Development Process

First we explain how all Phovea repositories are structured,
then we describe how to contribute new features and bugfixes,
and conclude by listing the steps to create a new release.

Phovea repository structure

The structure of all Phovea repositories is based on Driessen's Git branching model.

In summary:

  • All Phovea repositories must have a master and a develop branch (main branches)
    • master branch contains stable code that is production-ready
      • All releases are tagged with a version number
      • Dependencies to other Phovea repositories must point to a specific version number
    • develop branch contains code that is under on-going development
      • Dependencies to other Phovea repositories must point to the respective develop branch
  • Phovea repositiories may have supporting branches
    • Feature branches contain code for new features for the upcoming or a distant future release
      • May branch off from: develop
      • Must merge back into: develop by filing a reviewed pull request (PR)
      • Branch naming convention: anything except master, develop, release-*, or hotfix-*
    • Release branches support preparation of a new production release and allow for minor bug fixes and preparing meta-data for a release (version number, build dates, etc.).
      • May branch off from: develop
        • NOTE: By branching off the develop branch is cleared to receive features for the next big release
      • Must merge back into: develop and master by filing a reviewed PR
      • Branch naming convention: release-*
    • Hotfix branches contain code that fix an undesired state of a live production version.
      • May branch off from: master
      • Must merge back into: develop and master by filing a reviewed PR
      • Branch naming convention: hotfix-*

Contribute to Phovea repositories

  1. Develop features in a separate feature branch that is branched off the develop branch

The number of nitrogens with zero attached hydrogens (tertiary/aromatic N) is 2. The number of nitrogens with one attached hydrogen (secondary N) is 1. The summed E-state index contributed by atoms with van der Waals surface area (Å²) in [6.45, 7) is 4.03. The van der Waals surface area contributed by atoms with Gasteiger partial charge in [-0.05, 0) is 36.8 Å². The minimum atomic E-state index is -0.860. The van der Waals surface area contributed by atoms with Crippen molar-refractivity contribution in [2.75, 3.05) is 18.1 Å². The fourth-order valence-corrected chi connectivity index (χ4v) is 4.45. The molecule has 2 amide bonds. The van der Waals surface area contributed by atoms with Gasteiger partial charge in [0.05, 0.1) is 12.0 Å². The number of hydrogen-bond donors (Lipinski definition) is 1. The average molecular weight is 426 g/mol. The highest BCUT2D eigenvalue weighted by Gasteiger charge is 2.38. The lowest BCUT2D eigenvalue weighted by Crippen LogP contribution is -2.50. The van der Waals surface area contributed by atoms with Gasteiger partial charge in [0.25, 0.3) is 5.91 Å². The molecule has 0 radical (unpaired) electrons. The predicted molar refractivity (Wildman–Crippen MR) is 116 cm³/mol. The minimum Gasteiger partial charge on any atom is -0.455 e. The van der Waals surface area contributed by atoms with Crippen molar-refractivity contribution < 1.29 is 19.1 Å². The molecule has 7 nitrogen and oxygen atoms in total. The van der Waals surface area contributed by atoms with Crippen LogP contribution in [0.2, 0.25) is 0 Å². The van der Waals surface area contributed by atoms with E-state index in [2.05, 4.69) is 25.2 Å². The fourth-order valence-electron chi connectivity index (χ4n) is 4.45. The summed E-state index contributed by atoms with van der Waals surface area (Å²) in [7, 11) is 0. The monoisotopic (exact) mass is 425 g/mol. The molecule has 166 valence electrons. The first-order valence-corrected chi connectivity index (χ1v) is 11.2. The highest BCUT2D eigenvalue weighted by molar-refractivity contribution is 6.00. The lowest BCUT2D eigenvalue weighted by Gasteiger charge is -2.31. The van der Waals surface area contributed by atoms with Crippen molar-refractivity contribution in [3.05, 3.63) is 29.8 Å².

• IMPORTANT: If your feature affects code in multiple repositories, use the same branch name accross all repositories
  1. Remember to commit and push your changes regularly
  2. Once the feature implementation is done, file a pull request (PR) and cross-reference the PR in other repositories for the same feature
  3. Check if Travis is green, otherwise fix the issue with a new commit to the feature branch
  4. Assign a reviewer for your PR
  5. The reviewer will review the code and reject or approve the PR
  6. Approved PRs merge the new feature back to the develop branch
  7. The reviewer removes the feature branch
  8. The develop branch collects all features for the (undefined) next release

Phovea release process

  1. When all (or enough) features are implemented and tested create a new release branch from the develop branch
  • Use the next version number in the branch name (e.g., release-1.0.0)
  1. Clear the develop branch to receive features for the next big release
  2. Changes that can/should be done in the release branch:
  • Update version number and build dates
  • Apply minor fixes only
  • Change Phovea dependencies from develop to the new version number
  1. File two pull requests: 1) release -> master; 2) release -> develop
  2. Check if Travis is green for both PRs, otherwise fix the issue with a new commit to the release branch
  3. Assign a reviewer for both PRs
  4. The reviewer will test once more and check if the version number is correct
  5. Approved PRs merge all features back into master and develop
  6. The reviewer removes the release branch
  7. Go to the master branch
  8. Create a new tag using the new version number (Github release)
  • NOTE: The release notes must contain a list of all PRs/issues that are contained in this release
  1. TODO: Publish on npm and pip

Dependency hierarchy

Follow the hierarchy from outside to inside as you make release branches,
though note that other dependencies might have changed meanwhile.
The most recent dependencies are listed in the package.json in the master branch of each repository.